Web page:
The Denver Broncos are about to go into training camp as winners of Super Bowl 50, with all the legitimate bells and whistles that accompany this fantastic accomplishment.
But 50 years ago this month, as camp was also approaching, Al Davis of the Oakland Raiders was very busy saving the Broncos' future in pro football, and one of his most trusted lieutenants in the fight was one of my dearest friends, Joanne Parker.
Joanne and I had lunch Tuesday, along with several other individuals who collectively represent about 350 years in football, and Al Davis and the summer of 1966 were among the topics of discussion. Joanne came to the Broncos in 1967 and was a vital front office cog until 1977 and we have remained close for five decades.
But she began her career as a secretary for the Boston Patriots in 1960, the first year of the American Football League, and both Miller (then more commonly known to the public as Bob Miller) and Collier were on that same Boston staff.
Joanne was in Boston through 1964 then decided to head to San Francisco to live. She had already known Davis, and after a year in business she became his private secretary with the Oakland Raiders.
In the 1960's the financial battle for players was putting a tremendous strain on teams in both the National and American Football Leagues, and the small market teams (of which Denver was certainly one) were especially vulnerable.
Al Davis was named the commissioner of the AFL and he dispatched Parker to New York to "get us some office space." Of course, the AFL already had offices, but not quite to Davis's liking.
Joanne headed east with a short checklist--it had to be the top floor of a big building, for privacy and security reasons, and his office had to be in a corner farthest away from the most common space, the reception area.
She got with a local realtor and found a property within one day, on Madison Avenue right down the street from the New York Jets' offices. There was no internet communication then, but Joanne called Al, described the offices, and he told her to sign the contract. So she set up the offices and Davis embarked on his plan against the NFL, setting out to sign their top players and assigning them to AFL teams.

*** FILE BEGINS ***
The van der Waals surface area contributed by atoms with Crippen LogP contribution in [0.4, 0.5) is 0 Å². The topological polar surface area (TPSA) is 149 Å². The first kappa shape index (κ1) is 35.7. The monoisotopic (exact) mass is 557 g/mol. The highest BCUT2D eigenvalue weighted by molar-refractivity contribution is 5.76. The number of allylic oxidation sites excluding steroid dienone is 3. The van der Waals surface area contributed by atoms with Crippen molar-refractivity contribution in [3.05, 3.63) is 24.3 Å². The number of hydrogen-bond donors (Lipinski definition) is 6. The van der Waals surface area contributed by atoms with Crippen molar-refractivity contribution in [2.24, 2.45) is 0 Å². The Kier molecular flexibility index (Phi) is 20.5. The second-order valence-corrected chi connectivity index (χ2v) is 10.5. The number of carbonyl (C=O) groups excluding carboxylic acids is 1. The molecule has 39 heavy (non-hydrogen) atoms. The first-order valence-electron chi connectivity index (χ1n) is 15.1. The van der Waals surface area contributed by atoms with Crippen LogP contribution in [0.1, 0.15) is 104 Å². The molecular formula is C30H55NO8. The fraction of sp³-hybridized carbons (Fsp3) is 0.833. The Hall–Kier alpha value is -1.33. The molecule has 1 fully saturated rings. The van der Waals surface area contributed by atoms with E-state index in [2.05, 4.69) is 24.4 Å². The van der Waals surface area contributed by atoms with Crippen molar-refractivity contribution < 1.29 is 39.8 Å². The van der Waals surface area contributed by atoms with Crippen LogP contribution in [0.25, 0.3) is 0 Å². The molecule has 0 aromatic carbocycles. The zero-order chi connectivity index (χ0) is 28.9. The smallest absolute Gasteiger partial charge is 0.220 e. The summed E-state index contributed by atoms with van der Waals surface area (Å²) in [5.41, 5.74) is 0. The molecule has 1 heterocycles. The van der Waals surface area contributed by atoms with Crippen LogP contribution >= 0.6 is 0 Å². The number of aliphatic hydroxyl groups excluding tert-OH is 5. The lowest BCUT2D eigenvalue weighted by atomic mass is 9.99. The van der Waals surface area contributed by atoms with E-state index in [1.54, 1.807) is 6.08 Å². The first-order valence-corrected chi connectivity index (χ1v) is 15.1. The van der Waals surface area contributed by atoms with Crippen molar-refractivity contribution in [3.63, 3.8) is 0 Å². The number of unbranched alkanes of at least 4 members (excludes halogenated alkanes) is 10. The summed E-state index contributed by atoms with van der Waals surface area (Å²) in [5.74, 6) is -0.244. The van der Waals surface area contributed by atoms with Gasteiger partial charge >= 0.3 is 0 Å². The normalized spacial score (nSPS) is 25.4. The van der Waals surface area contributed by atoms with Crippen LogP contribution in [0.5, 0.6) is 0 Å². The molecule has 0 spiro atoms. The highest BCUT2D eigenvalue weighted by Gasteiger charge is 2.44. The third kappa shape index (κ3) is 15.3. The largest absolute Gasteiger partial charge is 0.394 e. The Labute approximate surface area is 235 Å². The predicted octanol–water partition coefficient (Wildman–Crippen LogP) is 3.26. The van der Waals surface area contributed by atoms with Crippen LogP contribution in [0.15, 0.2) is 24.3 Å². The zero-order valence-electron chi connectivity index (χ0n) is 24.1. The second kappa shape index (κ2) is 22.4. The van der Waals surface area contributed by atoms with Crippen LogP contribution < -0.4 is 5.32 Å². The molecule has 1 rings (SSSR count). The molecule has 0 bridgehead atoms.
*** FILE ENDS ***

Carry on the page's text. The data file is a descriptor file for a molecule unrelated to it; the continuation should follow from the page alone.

He had made arrangements with quarterbacks John Brodie of the 49ers and Roman Gabriel of the Rams and with tight end Mike Ditka of the Bears, all in short order. But while the AFL owners had empowered the 36-year old Davis to fight a war on their behalf, calm ownership voices like Lamar Hunt of Kansas City, Tex Schramm of Dallas and George Halas of Chicago were quietly working behind the scenes to forge a peace.
The merger was announced in June 1966, and the Broncos and most other AFL teams had futures that for the first time were guaranteed. Denver was set to play the 1966 season in Bears Stadium, one of the most primitive venues in pro football, but the city had its chance to have a viable pro football future, in great part to Davis and his aggressive secretary.
Davis usually was agitated about something, and despite the merger, he felt that Hunt had betrayed him by working on a behind-the-scenes settlement of the war, and when it was announced that Pete Rozelle would be commissioner of the pro football league rather than Davis, Al returned to the Raiders and his future acrimony with the Chiefs and the NFL offices have been well documented.
Sometimes the peace is not all that peaceful, but it is still imperative to get that peace, and certainly the Broncos, among others, could not have survived without the merger.
Fifty years ago this summer, when the Broncos were playing in a structure partially made of wood, no one would have predicted that Denver would be the toast of pro football as the champions of Super Bowl 50.